Did you find a litter of kittens outside? Did your cat have kittens? Wondering what to do about the cats in your neighborhood? We’re here to help!
If you don’t find the answers to your questions below, contact our team at firstname.lastname@example.org or 425-649-7566.
Help! I found kittens.
If you find a litter of tiny kittens outdoors, it’s natural to want to scoop them up and try to care for them yourself or take them to a shelter. But both of those options may place them in more danger. The mother cat is probably nearby planning to return to care for her babies. The best thing to do for healthy kittens is to leave them with their mother. If you are certain the kittens are orphaned, the kittens may need your help.
This flowchart will help you determine the next steps for keeping the kittens safe and healthy.
Caring for kittens is a huge part of what we do, but keeping kittens out of shelters saves lives and allows Seattle Humane to provide critical services for other pets in need. If you find kittens outside, please follow the instructions detailed in the flowchart above. If you need additional resources to help you provide care for kittens you’ve found or find homes for them, please contact our team at email@example.com or 425-649-7566.
I need help with outdoor cats in my neighborhood.
Community cats are often mistaken for homeless or lost pets. However, these cats have a home: the outdoors. They have found security in communities where they can access food, water and shelter, often provided by caring neighbors like you.
The best way to help community cats is through trap-neuter-return (TNR). TNR involves humanely trapping the cat, taking them to a veterinary clinic to be spayed or neutered (the cat’s ear will be tipped to indicate they have been fixed) and releasing them back into the area where they were trapped.
Pro “tip”: During the spay or neuter surgery for community cats, a tiny portion of the tip of their ear is removed. A tipped ear is a universally accepted indication that a community cat is spayed or neutered.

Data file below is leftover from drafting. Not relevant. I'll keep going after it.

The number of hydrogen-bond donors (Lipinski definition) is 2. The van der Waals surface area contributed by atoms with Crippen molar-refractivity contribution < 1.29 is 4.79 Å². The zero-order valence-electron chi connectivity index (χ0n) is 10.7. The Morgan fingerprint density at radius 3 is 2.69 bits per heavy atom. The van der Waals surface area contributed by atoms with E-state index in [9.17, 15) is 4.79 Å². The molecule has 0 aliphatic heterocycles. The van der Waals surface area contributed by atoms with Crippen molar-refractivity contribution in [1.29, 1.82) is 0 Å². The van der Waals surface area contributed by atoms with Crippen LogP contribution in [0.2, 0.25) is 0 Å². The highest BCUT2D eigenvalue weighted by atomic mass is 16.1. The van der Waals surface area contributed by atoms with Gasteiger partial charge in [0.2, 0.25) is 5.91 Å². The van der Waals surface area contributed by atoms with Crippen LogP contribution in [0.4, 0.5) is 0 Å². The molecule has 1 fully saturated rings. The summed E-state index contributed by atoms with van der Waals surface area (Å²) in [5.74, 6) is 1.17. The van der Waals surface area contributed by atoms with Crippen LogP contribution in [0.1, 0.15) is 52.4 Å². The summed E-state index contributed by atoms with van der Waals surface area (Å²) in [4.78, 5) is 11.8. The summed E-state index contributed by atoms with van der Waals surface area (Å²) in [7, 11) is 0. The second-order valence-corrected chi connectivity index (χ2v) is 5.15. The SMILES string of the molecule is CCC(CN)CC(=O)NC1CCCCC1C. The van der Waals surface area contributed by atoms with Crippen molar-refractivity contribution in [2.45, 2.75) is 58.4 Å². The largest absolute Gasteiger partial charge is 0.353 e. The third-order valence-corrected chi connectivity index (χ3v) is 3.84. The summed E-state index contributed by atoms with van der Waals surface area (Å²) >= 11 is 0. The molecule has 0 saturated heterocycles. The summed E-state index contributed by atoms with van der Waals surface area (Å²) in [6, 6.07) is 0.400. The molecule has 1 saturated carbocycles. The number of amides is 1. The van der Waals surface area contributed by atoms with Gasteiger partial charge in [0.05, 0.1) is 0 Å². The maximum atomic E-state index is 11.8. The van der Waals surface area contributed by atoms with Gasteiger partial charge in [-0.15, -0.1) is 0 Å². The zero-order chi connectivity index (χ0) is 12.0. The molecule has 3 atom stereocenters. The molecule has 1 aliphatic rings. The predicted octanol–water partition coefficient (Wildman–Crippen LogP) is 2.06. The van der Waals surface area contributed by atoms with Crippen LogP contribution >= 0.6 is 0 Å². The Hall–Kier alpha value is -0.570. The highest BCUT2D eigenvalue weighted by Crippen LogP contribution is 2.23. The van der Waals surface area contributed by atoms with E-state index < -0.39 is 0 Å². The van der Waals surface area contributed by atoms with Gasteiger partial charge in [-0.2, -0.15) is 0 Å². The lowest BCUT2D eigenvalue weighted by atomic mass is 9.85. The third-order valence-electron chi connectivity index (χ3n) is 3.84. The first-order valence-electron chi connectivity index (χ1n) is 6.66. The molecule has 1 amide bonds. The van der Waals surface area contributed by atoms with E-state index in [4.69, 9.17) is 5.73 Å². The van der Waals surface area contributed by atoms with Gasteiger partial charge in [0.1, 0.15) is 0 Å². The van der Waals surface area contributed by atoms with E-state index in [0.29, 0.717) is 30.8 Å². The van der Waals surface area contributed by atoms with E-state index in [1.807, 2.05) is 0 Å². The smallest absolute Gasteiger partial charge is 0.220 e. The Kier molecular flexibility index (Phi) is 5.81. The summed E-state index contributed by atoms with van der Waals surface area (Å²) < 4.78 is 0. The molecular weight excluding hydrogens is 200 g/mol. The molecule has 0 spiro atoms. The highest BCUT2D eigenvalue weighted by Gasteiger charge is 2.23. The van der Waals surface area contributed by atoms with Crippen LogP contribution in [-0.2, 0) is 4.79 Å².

Don’t worry! Ear tipping does not impact the cat’s health or hearing. The indicator actually helps prevent the cat from the unnecessary stress of recapture. Seattle Humane can help with your TNR efforts. Contact our team at firstname.lastname@example.org or 425-649-7566.
Not sure if the cat is a community cat or a neighbor’s cat who is lost? Check to see if the cat is wearing a collar with identification. If you come across a cat outdoors who is wearing an orange collar, the cat is lost. An orange collar is a commonly recognized indicator that the cat is an indoor cat who is lost and needs to be reunited with their family.
My cat had kittens.
We strongly encourage you to get your cats and kittens spayed or neutered. By spaying or neutering your pet, you help address the pet homelessness crisis and save animals from being euthanized. There are also important medical, behavioral and financial benefits to spaying or neutering your animals. This surgery prevents unwanted litters, helps protect against serious health problems and can reduce many of the behavioral problems tied to the instinct to mate.
Once the kittens are fixed, we can provide guidance on how to find them new homes.
Mom’s (or Dad’s!) Last Litter
Through our Last Litter program, we offer free spay & neuter surgeries for cats (and dogs) that are brought to our facility with adoptable litters. Your mama (and/or papa) cat is spayed or neutered in our clinic, and they return home with you the same day. The kittens are surrendered to our care where they will be examined by our veterinarian, spayed or neutered, vaccinated and microchipped before becoming available for adoption through Seattle Humane.
For more information about our Last Litter program, contact email@example.com or 425-649-7560.
I need to get my cat spayed or neutered.
The Seattle Humane Spay & Neuter clinic offers reduced-cost spay and neuter surgeries for pets of low-income families in our community. Appointments for spay & neuter surgeries open on the fourth Monday of each month for the following month. Schedule an appointment.
If you need to schedule a spay or neuter surgery quickly, you may want to consider contacting your regular veterinarian. We encourage you to check back periodically for available appointments, or you can review this list of other clinics that offer spay & neuter services.
I am caring for kittens I found and need advice.
The following resources provide information that will help you keep the kittens safe and healthy in your home. For further assistance, contact our team at firstname.lastname@example.org or 425-649-7566.
- Check out Kitten Lady's Orphan Kittens: A Guide to Saving the Tiniest Felines
- Read Kitten Lady’s book “Tiny but Mighty”
- Check out kitten socialization tips from Alley Cat Allies
- Visit this page for information about vaccines and wellness visits offered through our Seattle Humane Wellness Clinic, or reach out to email@example.com for additional low-cost vaccine options
- Reference these examples of set-ups that work in small spaces or watch this video
I want to volunteer or foster to help kittens.
If you’re able to open your home to foster kittens (or other pets), become a foster for Seattle Humane.
I want to donate to help kittens.
Seattle Humane's support services empower community members to care for kittens in need, preventing shelter intervention. This allows our staff to continue providing critical care to kittens with no other options from our shelter and rescue partners in our community and across the nation.
I want to adopt a cat or kitten.
View all our adoptable cats and kittens!